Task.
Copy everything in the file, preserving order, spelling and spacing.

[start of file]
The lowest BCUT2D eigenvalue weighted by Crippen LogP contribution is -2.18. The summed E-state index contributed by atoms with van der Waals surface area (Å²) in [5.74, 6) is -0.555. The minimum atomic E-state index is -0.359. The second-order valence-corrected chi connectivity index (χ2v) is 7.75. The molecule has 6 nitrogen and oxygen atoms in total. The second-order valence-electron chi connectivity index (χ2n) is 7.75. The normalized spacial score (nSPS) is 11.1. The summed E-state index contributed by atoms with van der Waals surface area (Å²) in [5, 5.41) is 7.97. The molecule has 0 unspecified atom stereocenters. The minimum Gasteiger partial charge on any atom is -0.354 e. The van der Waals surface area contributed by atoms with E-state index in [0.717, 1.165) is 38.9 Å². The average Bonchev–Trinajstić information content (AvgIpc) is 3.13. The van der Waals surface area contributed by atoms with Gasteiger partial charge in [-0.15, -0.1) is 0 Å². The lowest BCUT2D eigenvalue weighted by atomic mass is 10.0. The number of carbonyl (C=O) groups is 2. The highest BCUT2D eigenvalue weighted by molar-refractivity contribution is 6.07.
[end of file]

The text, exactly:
The lowest BCUT2D eigenvalue weighted by Crippen LogP contribution is -2.18. The summed E-state index contributed by atoms with van der Waals surface area (Å²) in [5.74, 6) is -0.555. The minimum atomic E-state index is -0.359. The second-order valence-corrected chi connectivity index (χ2v) is 7.75. The molecule has 6 nitrogen and oxygen atoms in total. The second-order valence-electron chi connectivity index (χ2n) is 7.75. The normalized spacial score (nSPS) is 11.1. The summed E-state index contributed by atoms with van der Waals surface area (Å²) in [5, 5.41) is 7.97. The molecule has 0 unspecified atom stereocenters. The minimum Gasteiger partial charge on any atom is -0.354 e. The van der Waals surface area contributed by atoms with E-state index in [0.717, 1.165) is 38.9 Å². The average Bonchev–Trinajstić information content (AvgIpc) is 3.13. The van der Waals surface area contributed by atoms with Gasteiger partial charge in [-0.15, -0.1) is 0 Å². The lowest BCUT2D eigenvalue weighted by atomic mass is 10.0. The number of carbonyl (C=O) groups is 2. The highest BCUT2D eigenvalue weighted by molar-refractivity contribution is 6.07.